Reducing Public Outrage: Six Effective Strategies
Last year we were fortunate enough to attend a workshop with internationally renowned Dr. Peter Sandman, who is an expert in managing public outrage and risk communication. We aren’t by any means experts in this area but we felt compelled to share some of our key learnings.
In our previous article, Managing Stakeholders in High-Stress Situations with Advanced Empathetic Communication, we covered a brief introduction to public outrage and the art of empathetic communication. Now we will move our focus to the concept of public outrage and – more importantly – how to quell it.
But what are they really outraged about?
Having effective strategies to manage public outrage has become increasingly important. As communication professionals, when public outrage is miscorrelated with risk, we are often faced with this challenge.
Let’s revisit Dr. Sandman’s risk formula.
RISK = OUTRAGE + HAZARD
What is perceived as a risk, is often driven by emotional factors rather than the technical assessment of a hazard. In turn, some cases involving the highest levels of public outrage are driven by genuinely low hazardous factors, thereby increasing the public perception of risk. In these cases, reducing public outrage becomes a socially viable initiative.
So, when there is no real risk or hazard how do you reduce the associated outrage? Dr. Sandman has six principal strategies to guide you along the correct path.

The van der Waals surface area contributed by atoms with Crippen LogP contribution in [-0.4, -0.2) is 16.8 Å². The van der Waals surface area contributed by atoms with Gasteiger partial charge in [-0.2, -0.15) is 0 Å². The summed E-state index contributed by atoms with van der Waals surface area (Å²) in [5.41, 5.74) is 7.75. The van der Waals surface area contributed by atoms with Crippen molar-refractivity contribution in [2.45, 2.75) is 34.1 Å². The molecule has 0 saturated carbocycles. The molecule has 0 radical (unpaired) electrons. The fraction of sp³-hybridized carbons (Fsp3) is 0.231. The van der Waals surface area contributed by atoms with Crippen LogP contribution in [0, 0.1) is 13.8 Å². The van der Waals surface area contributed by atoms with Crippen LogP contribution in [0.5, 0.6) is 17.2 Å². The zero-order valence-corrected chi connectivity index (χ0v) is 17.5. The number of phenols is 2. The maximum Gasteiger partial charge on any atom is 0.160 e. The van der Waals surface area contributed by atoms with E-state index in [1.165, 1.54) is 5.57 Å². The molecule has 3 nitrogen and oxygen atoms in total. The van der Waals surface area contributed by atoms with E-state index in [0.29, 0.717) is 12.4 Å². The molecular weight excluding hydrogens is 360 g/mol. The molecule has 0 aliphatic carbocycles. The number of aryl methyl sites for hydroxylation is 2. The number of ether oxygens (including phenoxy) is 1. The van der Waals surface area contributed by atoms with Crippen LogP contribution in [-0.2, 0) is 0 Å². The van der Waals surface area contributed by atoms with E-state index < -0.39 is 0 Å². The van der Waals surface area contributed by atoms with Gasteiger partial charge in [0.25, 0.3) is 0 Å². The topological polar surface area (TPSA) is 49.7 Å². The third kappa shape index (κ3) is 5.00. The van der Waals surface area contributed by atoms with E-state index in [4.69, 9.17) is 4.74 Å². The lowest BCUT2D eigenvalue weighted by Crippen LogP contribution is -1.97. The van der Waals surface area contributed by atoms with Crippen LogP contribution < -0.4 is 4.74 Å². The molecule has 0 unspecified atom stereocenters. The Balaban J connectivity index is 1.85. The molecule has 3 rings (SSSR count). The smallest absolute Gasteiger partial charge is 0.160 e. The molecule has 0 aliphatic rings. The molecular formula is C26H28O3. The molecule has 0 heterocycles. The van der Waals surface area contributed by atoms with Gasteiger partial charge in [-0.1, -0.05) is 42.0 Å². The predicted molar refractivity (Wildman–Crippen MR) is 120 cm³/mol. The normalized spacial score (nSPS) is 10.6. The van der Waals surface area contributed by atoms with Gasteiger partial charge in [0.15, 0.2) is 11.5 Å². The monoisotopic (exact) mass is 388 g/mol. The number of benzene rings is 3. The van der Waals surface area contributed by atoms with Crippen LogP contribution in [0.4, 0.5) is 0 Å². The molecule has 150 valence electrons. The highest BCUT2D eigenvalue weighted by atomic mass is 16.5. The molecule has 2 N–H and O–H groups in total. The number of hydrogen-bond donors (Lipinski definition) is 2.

1. Take the middle ground and where possible, avoid extremes
The thinking behind this is that extremes (in both directions) tend to fan flames. But if you use moderate language you’re more likely to reassure those around you.
2. Acknowledge prior misbehaviour
This might seem counter-intuitive, but if your company has made mistakes in the past, consider taking ownership of them. It’s up to your stakeholders and the community to decide when to move on, not you. Dr. Sandman has found that the more often and more apologetically you acknowledge prior mistakes, the more quickly everyone will accept and move on.
3. Acknowledge current problems
The only way to build credibility and trust is to acknowledge problems – not when you have a solution – but when you first discover the problem. By being truly transparent, you take your stakeholders on the journey with you. This means when you do find a solution, they’re likely believe you actually do.
4. Discuss achievements with humility
If you do make positive changes, give credit to those who pressured you to do so (like activists or regulators). Making positive changes without acknowledging the real reason why can lead to skepticism, and thereby increased outrage.
5. Share control and be accountable
The more outraged people are, the less likely they are to leave control in your hands. This isn’t a bad thing, instead let others like your regulators, neighbors or activists keep you honest and certify your performance.
6. Pay attention to unvoiced concerns and underlying motives
Bring any concerns to the surface. Dr. Sandman outlines a way to subtly do this by using language like ‘I wonder if anyone is worried about…’ as a way to introduce unvoiced concerns with internal team members.
Easier said than done?
Although the above strategies may seem obvious, they can be very difficult to implement. The challenge many face is introducing and practicing how to be ‘open’ when openness hasn’t been part of your company or industry’s past.
Risk Communication: 5 Steps to Reduce Public Outrage
Managing Stakeholders in High-Stress Situations with Advanced Empathetic Communication
Make Your Community Engagement Meaningful Using These Three Tactics
DIY or Buy? How to Choose a Stakeholder Management System
How Proactive Stakeholder Engagement Helped Reduce Ministerials by 90%